Where the Sugar is Hiding
While some sugar (all carbohydrates turn to sugar) in your diet is needed, people with diabetes should avoid sugary cuisine to minimize blood sugar spikes. If you think you’ve made a poor choice, test your blood sugar levels 2 hours after the meal to find out. Combine a carbohydrate with a protein for the best glucose response.
Many foods contain added sugars your body doesn’t need. Look for words such as BBQ, honey-dipped, teriyaki, sticky, powdered, and glazed. Ask if sauces, including salad dressings and vinaigrettes, are made with sugar.
Sodas, cocktails, and juices are mostly sugar. Other words for sugar and sugary foods include fruit juice concentrate, corn syrup, corn sweetener, agave syrup, high-fructose corn syrup, maple syrup, syrup, honey, molasses, maltose, dextrose, lactose, and fructose. Spicy often refers to a sugary or salt-based sauce. Foods that are high in carbohydrates should be eaten in portion size. This includes rice, pasta, potatoes, faro, and quinoa. When possible, choose whole grain options rather than white rice, bread or pasta.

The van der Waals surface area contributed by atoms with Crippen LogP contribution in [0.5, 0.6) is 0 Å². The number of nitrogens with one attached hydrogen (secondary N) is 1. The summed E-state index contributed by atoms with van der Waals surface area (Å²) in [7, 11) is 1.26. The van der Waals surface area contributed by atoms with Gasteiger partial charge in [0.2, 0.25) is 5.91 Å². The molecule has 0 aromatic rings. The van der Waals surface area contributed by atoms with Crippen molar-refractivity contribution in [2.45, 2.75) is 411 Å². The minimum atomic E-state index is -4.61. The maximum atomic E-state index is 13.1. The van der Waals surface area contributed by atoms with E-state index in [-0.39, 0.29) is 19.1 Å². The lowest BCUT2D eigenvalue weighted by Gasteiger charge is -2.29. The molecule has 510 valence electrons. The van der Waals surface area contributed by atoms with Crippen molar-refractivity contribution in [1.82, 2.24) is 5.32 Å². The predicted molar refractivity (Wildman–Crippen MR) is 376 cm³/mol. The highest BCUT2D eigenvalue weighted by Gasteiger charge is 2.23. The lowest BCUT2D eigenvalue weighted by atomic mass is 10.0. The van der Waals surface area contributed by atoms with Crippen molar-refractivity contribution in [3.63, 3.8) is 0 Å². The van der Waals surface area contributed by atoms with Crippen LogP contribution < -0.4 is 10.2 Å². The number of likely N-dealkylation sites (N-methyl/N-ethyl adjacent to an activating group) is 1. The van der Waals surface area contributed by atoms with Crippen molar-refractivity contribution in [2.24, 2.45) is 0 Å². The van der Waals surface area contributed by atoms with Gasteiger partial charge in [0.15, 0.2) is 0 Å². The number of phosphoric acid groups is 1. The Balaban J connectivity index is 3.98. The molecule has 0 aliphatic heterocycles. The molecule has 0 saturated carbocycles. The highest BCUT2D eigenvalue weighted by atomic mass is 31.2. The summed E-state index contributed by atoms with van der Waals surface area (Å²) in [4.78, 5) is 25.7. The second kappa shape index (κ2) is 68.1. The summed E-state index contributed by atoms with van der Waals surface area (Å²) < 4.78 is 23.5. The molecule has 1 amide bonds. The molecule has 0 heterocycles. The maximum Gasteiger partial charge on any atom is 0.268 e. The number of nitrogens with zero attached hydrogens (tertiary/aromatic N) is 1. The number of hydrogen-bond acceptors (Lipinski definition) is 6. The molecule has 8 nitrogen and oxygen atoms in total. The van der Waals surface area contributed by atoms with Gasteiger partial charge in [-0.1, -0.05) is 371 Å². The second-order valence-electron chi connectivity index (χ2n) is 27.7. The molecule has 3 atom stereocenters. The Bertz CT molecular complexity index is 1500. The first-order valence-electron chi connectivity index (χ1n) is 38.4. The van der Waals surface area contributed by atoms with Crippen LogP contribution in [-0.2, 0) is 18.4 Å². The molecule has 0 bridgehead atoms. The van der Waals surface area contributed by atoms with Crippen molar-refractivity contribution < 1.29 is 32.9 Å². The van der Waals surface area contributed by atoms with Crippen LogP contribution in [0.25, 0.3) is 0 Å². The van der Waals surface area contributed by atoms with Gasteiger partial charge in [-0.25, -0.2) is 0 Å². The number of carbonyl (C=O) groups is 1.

What About Salt?
Salt added to food enhances flavor but may also lead to a variety of health issues. People with diabetes need to limit their salt intake and watch their blood pressure. It is smarter to choose foods seasoned with herbs such as rosemary, sage, oregano, garlic, onions, and turmeric.
Canned, preserved, and packaged foods typically contain added salt. Ask the restaurant if they are using whole foods or packaged ones. Spicy foods often have a high salt content. Watch for condiments with salt, such as gravies, steak sauce, ketchup, BBQ sauce and meat tenderizers. Pickled foods are made in salty brine, such as pickles, olives, sun-dried tomatoes, capers, and pickle relish. Minimize your use of sauce and condiments and read the labels before using them. Reduced salt or low-sodium options might still contain too much salt or have added sugar.
Cutting Down on the Fat
Fattening foods can pack on the pounds and lead to health problems for people with diabetes who tend to be more susceptible to conditions such as heart disease, stroke, and obesity. There are many code words cleverly disguising fatty foods that are overloaded with calories.